The day was October 26th, 2000. The day had finally arrived. After six years of PlayStation reigning supreme, it was time for a new hero: the PlayStation 2

The North American release of Sony's second console was built with incredible anticipation. Seven months prior it made huge waves in Japan, selling out within hours and earning widespread attention in the media. American PlayStation fans were given just a taste of what was to come in October.

Image Source: LucaDigitalArts

The PlayStation 2 was very well received for a number of factors, the first of which was its support for DVDs. This was a new technology at the time that had more than five times the storage potential, and was on the cusp of becoming the golden standard for both games and film.

Of course, it had great hardware, too. In comparison to the 33mhz CPU and 4MB RAM of the PlayStation, it had a 294 mhz processor with 32MB RAM. While these numbers are infinitesimally small in today's world, it allowed for the single biggest graphical jump in gaming console history.

Image Source: Chris Johnston, EGM

With all the hype built up to own one of these beauties, hundreds of thousands of Americans drove to their local retailer to camp outside hours before launch. This was covered extensively by mainstream news media, making matters worse as seemingly every day more people wanted to buy a PlayStation 2.

Image Source: Chris Johnston, EGM

This was the first time in history that consumers camped outside of retailers for a product launch in mass numbers. It caught many retailers by surprise, resulting in managers having to call in additional workers to help with line management, front desk sales, and customer support.

Image Source: Chris Johnston, EGM

Some gamers made the best of the long wait by bringing things to entertain themselves, even TVs with PlayStation consoles and pillows.

Image Source: Chris Johnston, EGM

You would often see people parked out in chairs with ice chests full of soft drinks. In colder areas of the country this wasn't a whole lot of fun, but seen as necessary to get a PlayStation 2.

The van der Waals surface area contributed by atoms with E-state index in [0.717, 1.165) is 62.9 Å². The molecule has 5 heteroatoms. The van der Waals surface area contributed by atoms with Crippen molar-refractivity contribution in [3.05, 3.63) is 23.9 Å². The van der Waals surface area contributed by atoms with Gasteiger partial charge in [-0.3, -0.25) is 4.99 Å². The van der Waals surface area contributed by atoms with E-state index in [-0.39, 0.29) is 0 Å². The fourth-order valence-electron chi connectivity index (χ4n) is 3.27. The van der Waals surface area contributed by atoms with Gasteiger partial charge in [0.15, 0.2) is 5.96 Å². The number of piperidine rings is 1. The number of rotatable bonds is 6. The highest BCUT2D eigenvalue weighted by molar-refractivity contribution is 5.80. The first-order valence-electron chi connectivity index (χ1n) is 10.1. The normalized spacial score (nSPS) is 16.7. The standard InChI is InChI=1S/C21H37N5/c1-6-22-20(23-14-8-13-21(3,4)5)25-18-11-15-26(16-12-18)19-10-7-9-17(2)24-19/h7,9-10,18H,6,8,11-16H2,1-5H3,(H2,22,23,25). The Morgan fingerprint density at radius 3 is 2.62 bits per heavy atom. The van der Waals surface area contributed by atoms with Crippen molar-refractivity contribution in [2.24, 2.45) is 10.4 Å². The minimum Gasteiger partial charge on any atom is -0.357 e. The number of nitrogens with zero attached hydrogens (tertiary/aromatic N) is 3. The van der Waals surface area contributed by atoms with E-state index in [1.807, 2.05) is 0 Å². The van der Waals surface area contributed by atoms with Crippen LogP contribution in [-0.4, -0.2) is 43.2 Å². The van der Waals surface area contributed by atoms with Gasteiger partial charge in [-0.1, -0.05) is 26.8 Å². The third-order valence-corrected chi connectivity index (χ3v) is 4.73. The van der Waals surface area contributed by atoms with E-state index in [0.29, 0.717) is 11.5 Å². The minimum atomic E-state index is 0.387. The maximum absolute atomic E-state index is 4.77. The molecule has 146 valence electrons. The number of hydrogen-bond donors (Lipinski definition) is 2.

Most lines were well-maintained, although there were cases of rowdiness at some locations where people tried to cut in line and steal consoles from others.

Best Buy prepared for the possibility of line cutting by giving out tickets so customers could effectively secure their console purchase while waiting. That is, as long as they didn't have their ticket stolen.

Once inside you could see PlayStation 2 branding all over the place, and people anxiously waiting to check out. This was at a time when quite a few people still paid with cash and check rather than credit card. Add in ticket systems and you have yourself extremely slow moving lines.

The bright blue PlayStation 2 boxes had quite a treasure-like appearance. They could be seen in huge stacks since Sony manufactured millions in preparation for the launch. Even then it wasn't close to enough.

If you look toward the back of this photo you can see the launch library for the PlayStation 2 (which we'll list in a second). You can also see some other popular entertainment media at the time, such as The Matrix, Men in Black, and Pokemon cards.

This was the popular EGM magazine for October 2000 that covered the PlayStation 2 launch. Lots of young gamers would read it hoping their parents would get them the console for Christmas later that year.

There were a lot of small details about the console that made it highly impressionable. Its discs had a distinct purple hue that matched the accents on the console. The controller was jet black instead of white or grey like most similar products. Of course, it also came with an 8MB memory card, a technology that would die out during the next generation of consoles once hard drives became standard.

The boot sequence was also pretty dang cool, giving you the feeling that you were playing a product made for the future.

It was common to see PlayStation 2 consoles (such as this one) selling on eBay for over $2,000. On the first day or two a few even sold for over $5,000. I remember my parents being blown away by this.

As my story goes, I didn't get a PlayStation 2 until after Christmas since they were sold out. One week when I was visiting my cousin and my Aunt had a friend find out that a few consoles had come in, but wouldn't be sold until the day after.

So, my cousin and I camped a few hours that night, and ended up buying our consoles the next morning. We ended up playing it non-stop for days.

The PlayStation 2 launch library actually wasn't very good. I remember enjoying TimeSplitters and Midnight Club a fair bit, but everything else was largely underwhelming. FantaVision was the most well received game of the bunch, but was a rather short game.

Things wouldn't really get better until a few months later when SSX came out, which I played for hours on end. Then, a year later things kicked into gear with Metal Gear Solid 2: Sons of Liberty and Final Fantasy X. But at the time you just got the feeling that within a few years it'd be something special, and that it was.

The PlayStation 2 would cease production just over 12 years later  on January 4th, 2013. By then it had sold over 155 million units, making by far the best-selling home console of all-time.